While it is early in poll and voting analyses to draw any final conclusions, one overlooks the importance of staying on message down the home stretch at their own peril. This obviously includes making the right priorities in determining how the short time allotted to candidates in campaign rallies (and the television coverage of those speeches) is spent–in short, which messages should be stressed. I would argue that Hillary contributed mightily to her own demise based on some of the data that has been revealed even this early, as well as my own observations–made now and in the past. Sure, FBI Director Comey’s meddling in the election where and when he shouldn’t have no doubt played a big part in the outcome, as did latent racism among the large cohort of white, low educated, men and women. (More on the latter gender-group’s voting patterns in a moment). Those were known going into the final ten or so days, and despite those influences, a solid victory was still in reach by... Read More
After having become the presumptive nominee of the Republican Party, the latest polls show that Donald Trump has received a bump in the polls, and is nearly tied with Hillary Clinton. Since Hillary held a large, if not commanding, lead over Trump just a couple of weeks ago, this has many Clinton supporters in near panic. What does this recent surge by Donald really mean? For one thing upon becoming either party’s standard-bearer, candidates usually receive a bump in the polls. The same thing happens following the party conventions in the summer. These latter poll jumps are most often short-lived as one party convention is followed in short order by the other’s. However, understanding the bump that the winning candidate gets in the polls upon becoming a party’s presumptive nominee is a bit more complicated, since there is often a significant period when the primary races are over between parties. Let’s take look at the mechanics of this kind of poll bump. During the primary campaign, a significant number of supporters of the... Read More
Trump seems to blame everything that goes bad on someone else. He’s non-stop in his blames of Obama, most of his Republican competitors for the nomination, Hillary, China, Japan, Mexico, and of course The Media, for a number of Donaldsins–but he’ll be the greatest diplomat we’ve ever had. Here’s just a sampling of his blames: Obama: for the riots in Baltimore; for Ebola in the U.S.; for “intentionally letting an American soldier rot in a Mexican jail”; for Russia beating the United States in the Olympics; for high oil prices (“OPEC leaders are laughing at us); for (along with Mental Illness) the Virginia Shootings; for the Seattle Seahawks losing final play call in the Super Bowl; for poor race relations in the U.S.; (Trump accused Obama of being a Muslim, then he blamed Obama) for the audience’s questioner for being a plant; Hillary: for ISIS; For his own birtherism stance; for starting the birther movement; for blaming him for the Charleston riots (which she didn’t); for Univision for pulling his Miss USA and Miss Universe shows... Read More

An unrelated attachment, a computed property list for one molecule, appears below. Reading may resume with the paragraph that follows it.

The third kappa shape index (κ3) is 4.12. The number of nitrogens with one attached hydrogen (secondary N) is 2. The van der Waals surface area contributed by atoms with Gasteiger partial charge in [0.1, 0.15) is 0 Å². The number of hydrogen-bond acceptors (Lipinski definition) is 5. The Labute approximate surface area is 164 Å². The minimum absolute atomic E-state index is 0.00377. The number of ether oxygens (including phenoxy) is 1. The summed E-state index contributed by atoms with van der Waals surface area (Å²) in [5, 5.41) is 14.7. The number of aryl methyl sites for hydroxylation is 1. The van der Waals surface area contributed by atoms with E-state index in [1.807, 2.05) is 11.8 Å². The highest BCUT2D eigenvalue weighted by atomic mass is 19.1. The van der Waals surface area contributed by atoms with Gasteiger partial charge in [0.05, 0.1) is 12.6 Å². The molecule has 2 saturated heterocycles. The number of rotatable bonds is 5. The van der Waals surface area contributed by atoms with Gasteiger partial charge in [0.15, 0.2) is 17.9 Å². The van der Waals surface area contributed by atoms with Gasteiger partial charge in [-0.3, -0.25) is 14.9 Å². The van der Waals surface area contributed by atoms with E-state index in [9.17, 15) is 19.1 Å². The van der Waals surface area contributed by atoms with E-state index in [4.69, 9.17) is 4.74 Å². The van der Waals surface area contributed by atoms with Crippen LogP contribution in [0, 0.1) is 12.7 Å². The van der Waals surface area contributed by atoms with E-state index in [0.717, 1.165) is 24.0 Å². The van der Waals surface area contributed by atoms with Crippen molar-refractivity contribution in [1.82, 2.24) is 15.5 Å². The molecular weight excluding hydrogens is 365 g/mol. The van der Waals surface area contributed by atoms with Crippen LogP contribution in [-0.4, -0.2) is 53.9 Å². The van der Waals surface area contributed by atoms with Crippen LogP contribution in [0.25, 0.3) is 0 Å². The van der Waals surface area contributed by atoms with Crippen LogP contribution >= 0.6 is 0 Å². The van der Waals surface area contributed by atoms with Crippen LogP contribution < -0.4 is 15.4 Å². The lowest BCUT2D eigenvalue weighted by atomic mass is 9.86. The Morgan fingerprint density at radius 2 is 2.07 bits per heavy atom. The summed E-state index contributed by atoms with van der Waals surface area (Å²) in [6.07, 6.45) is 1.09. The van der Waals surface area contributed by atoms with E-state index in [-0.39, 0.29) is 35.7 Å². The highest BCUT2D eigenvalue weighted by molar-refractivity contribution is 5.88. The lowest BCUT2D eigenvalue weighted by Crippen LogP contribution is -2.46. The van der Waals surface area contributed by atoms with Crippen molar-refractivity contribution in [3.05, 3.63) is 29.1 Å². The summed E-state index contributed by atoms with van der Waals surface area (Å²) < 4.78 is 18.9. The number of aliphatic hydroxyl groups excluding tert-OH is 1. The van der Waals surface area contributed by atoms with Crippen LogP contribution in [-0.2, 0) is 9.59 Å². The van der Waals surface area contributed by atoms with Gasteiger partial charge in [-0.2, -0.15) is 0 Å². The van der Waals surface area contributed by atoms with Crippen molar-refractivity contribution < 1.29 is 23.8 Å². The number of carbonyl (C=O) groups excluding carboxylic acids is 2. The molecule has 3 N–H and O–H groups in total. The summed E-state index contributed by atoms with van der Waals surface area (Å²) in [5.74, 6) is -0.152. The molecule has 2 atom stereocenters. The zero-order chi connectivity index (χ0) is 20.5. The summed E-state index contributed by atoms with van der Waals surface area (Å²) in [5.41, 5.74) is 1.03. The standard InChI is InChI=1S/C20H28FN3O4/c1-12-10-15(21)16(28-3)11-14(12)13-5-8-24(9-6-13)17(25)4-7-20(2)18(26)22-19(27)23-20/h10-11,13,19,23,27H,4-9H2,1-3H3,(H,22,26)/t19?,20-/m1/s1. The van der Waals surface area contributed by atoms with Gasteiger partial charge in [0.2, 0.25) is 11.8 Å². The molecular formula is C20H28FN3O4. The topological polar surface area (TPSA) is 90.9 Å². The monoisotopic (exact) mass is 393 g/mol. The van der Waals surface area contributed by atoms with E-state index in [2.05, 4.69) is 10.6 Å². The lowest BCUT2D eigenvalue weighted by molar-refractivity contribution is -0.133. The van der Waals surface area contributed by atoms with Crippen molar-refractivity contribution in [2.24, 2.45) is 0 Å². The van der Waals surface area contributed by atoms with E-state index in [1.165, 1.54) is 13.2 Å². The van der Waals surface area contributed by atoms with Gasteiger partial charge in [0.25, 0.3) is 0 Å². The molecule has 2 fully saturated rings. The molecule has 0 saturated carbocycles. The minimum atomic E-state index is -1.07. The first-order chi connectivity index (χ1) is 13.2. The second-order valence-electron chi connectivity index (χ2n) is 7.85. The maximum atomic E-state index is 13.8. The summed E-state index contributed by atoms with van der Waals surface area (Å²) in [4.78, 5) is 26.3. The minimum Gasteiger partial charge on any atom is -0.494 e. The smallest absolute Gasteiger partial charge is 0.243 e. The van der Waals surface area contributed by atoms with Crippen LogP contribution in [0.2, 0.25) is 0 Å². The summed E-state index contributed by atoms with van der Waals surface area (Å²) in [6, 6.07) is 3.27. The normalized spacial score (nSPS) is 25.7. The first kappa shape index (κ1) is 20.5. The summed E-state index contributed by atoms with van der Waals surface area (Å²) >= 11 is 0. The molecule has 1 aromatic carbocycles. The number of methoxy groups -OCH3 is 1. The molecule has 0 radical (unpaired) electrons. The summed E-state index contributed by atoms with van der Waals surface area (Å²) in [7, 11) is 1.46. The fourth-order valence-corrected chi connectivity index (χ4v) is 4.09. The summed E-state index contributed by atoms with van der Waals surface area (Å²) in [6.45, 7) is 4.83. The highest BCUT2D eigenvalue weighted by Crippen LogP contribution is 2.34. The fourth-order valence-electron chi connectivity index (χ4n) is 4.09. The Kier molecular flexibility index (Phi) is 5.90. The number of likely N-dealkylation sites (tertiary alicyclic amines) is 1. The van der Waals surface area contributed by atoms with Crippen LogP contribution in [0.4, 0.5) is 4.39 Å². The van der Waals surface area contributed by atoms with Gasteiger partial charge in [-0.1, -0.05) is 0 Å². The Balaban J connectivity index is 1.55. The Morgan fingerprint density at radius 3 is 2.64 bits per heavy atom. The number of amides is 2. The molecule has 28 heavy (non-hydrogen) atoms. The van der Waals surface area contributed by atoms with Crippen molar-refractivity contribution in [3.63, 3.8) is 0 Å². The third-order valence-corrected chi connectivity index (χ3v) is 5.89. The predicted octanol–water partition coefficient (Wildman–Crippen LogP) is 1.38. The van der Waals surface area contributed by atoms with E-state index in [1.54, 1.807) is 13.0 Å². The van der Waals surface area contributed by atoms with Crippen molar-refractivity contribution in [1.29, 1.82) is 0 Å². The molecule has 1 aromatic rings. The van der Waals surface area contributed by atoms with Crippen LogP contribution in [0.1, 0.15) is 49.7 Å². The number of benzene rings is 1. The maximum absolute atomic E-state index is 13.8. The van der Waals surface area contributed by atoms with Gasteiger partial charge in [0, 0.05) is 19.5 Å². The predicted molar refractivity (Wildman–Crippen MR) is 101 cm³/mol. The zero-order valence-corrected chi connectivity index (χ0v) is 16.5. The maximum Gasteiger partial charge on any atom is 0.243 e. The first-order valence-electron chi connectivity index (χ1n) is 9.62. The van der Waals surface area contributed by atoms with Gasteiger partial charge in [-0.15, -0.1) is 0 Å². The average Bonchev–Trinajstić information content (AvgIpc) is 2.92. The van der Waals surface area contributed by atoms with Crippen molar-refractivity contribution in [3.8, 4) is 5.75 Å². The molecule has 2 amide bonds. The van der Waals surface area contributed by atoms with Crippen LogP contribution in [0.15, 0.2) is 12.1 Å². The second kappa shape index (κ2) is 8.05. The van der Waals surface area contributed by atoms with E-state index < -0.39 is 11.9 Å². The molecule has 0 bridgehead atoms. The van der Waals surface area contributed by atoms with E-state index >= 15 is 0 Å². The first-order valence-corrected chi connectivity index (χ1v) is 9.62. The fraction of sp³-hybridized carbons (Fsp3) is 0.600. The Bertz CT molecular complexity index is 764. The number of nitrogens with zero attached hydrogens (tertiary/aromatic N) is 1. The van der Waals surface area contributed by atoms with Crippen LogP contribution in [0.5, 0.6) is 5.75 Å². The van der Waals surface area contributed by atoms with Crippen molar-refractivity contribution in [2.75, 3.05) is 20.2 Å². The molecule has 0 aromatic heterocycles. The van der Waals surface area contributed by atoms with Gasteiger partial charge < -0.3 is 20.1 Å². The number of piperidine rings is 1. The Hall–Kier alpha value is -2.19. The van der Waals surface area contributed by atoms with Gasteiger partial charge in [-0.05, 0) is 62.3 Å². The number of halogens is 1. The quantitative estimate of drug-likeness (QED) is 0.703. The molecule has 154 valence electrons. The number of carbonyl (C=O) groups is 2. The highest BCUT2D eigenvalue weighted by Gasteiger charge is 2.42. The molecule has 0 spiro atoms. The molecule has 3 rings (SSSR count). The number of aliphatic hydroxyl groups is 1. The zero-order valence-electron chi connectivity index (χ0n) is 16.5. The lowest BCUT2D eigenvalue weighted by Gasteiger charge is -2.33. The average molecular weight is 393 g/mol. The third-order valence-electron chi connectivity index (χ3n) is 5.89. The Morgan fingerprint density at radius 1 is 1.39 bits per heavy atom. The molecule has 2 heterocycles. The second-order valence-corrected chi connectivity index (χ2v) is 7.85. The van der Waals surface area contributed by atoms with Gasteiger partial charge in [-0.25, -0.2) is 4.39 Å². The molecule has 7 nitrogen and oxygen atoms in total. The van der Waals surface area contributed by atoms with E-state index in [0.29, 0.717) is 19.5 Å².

Without an early debate, or a perceived competitive contest, there has been less media attention, and fewer national polls of the Democratic race. Most of the major pollsters were two to three weeks outdated on the Democratic side by the time the media were focusing on the effects of some outrageous “Donaldisms” on the Republican electorate. Those older polls showed Hillary with a commanding lead over Bernie Sanders, and beating all of the Republican contenders handily–with her early numbers when matched against Donald Trump among her highest. Conversely, Bernie Sanders, with low name-recognition was shown doing much poorer in those match-ups against the Republican hopefuls than Hillary…Though I agree with him on many issues, I can’t imagine Bernie Sanders’ status as a Socialist allowing him to win the general election for president. America just isn’t ready for that. It would be a George McG0vern-Richard Nixon race all over again.
Trump did keep himself at the center of the very early Republican nomination discussion. I don’t think it possible that he will wear well with voters whose support he doesn’t now have, and must get.
Last week CNN observed that Americans may soon be asked to choose between giving up some of their civil liberties for greater security. This is what is known as a zero-sum question. Either get more security while giving up civil liberties or hold on to one’s civil liberties and get less security. Either/or. Now it should be apparent that the real world situation isn’t quite so zero-sum. It is possible to give up one’s liberties and still not get security or conversely not give up those civil liberties and still get the security. And there are a whole slew of gray steps in between, such as giving up just a few civil liberties and getting the security needed, or holding on to one’s civil liberties and getting only slightly less security. Obviously there are many intermediate shades of gray possible. But the issue is often, as in this example, posed in terms of a zero-sum game. Which, of course, is deceptive and can obscure the very existence of all... Read More